Download the Energy Utility Benchmarks Report to see how your content strategy compares to industry performance metrics.

Our world revolves around relationships — from romantic love to rapport with coworkers. For energy utilities, digital customer relationships are vital to grow customer engagement, increase program conversions and improve customer satisfaction scores. In fact, brands that lead in great digital customer experiences outperform the competition by nearly 80%.

How does your energy utility build stronger digital customer relationships?

Just like you need to join a club to make new friends or download a dating app to meet someone special, your energy utility needs the right tools to connect with customers. Questline Digital’s 2021 Energy Utility Benchmarks Report provides industry trends, insights and data to help energy utilities build digital relationships through consistent customer touchpoints. Read on for key takeaways from this year’s report.

Infographic showing how energy utilities accelerate digital customer relationships with performance metrics

Digital engagement is booming

The coronavirus pandemic has forever changed consumer behavior — and customers in 2021 expect to have a digital relationship with their energy utility.

This relationship goes beyond transactional messages like billing notices, outage alerts and other generic emails. Your customers are looking for ongoing touchpoints that address their unique needs and interests, such as relevant program promotions, educational eNewsletter content and behavioral emails based on their actions. 

With record-high email open and engagement rates last year, it was clear that customers wanted to hear from their energy provider during the pandemic. In fact, the average open rate of 40.4% in March 2020 was 49% higher than Questline Digital’s previous benchmark rate. Even customers who are less digitally savvy opted for the convenience of digital communications. For example, paperless billing promotions experienced a 7.5% CTOR in 2020, more than 53% higher than the previous year.

In 2021, as life begins to return to normal, maintaining strong digital customer relationships will continue to be a driving force of energy utility communications.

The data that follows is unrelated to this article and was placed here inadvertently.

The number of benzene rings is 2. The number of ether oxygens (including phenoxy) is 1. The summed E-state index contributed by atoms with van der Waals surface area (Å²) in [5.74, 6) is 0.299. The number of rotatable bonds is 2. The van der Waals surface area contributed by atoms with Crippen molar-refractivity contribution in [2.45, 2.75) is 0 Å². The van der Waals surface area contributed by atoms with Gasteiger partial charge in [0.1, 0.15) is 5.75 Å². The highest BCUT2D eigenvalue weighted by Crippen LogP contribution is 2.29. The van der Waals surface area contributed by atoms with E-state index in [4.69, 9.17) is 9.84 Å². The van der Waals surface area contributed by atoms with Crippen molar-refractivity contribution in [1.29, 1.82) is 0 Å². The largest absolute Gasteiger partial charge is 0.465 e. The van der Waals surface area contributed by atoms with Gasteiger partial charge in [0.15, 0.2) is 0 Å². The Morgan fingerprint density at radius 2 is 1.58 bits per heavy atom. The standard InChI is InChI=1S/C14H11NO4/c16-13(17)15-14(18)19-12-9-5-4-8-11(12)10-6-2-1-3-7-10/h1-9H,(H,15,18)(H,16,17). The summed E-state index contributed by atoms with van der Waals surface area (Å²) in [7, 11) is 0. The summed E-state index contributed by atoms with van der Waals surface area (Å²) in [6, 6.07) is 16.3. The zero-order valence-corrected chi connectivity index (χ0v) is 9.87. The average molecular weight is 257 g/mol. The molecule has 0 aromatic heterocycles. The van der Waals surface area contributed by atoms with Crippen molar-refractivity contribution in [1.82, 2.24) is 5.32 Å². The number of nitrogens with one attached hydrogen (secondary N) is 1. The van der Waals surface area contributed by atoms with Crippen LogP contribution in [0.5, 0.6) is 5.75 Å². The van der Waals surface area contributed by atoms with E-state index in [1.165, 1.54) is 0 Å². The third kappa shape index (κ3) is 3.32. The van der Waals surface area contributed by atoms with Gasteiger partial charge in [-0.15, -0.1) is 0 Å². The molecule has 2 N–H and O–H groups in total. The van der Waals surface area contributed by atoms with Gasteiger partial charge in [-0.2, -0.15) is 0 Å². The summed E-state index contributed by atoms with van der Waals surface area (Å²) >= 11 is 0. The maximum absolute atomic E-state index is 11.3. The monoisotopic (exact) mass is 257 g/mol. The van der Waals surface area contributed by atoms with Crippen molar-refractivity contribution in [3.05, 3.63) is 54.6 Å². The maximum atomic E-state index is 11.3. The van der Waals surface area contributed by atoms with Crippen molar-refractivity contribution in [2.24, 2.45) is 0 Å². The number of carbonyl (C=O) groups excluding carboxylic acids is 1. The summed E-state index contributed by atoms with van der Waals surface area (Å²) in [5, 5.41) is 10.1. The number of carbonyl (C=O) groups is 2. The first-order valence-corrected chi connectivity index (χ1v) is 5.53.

Personalization is powerful

Today’s consumers are accustomed to a world of personalization and expect a similar experience from their energy provider. Personalization is a must-have marketing strategy to drive customer engagement and build stronger digital relationships.

The latest research finds that personalized emails deliver six times higher transaction rates, and targeted emails generate 58% of all revenue for marketers.In 2020, energy utilities took advantage of personalization in virtually every touchpoint, including Welcome Series, eNewsletters, program promotions and ancillary messages. For example, many energy utilities now use abandoned cart emails, popular in the retail industry, to boost traffic to their marketplaces.

Segmentation is a popular tactic in the “personalization” bucket, especially when looking to capture attention with program promotions and eNewsletters. Instead of sending a generic message to an entire email list, many energy utilities are now sending relevant messages to a targeted segment. Whether creating marketing personas for paperless billing campaigns or industry-specific eNewsletters to reach business customers, energy utilities have successfully utilized segmentation to increase conversions and engagement.

Digital engagement: The gift that keeps on giving

Digital engagement with one customer touchpoint offers far-reaching benefits and extends to other types of energy utility communications.

For example, Welcome Series graduates — customers who have opened at least one Welcome Series email — engage with future email communications from their energy utility at a 29.8% higher rate compared to non-graduates. The higher engagement from relevant, consistent eNewsletters is another benefit of ongoing customer touchpoints. Our Benchmarks data finds residential eNewsletter readers open promotional emails at a 16.1% higher rate.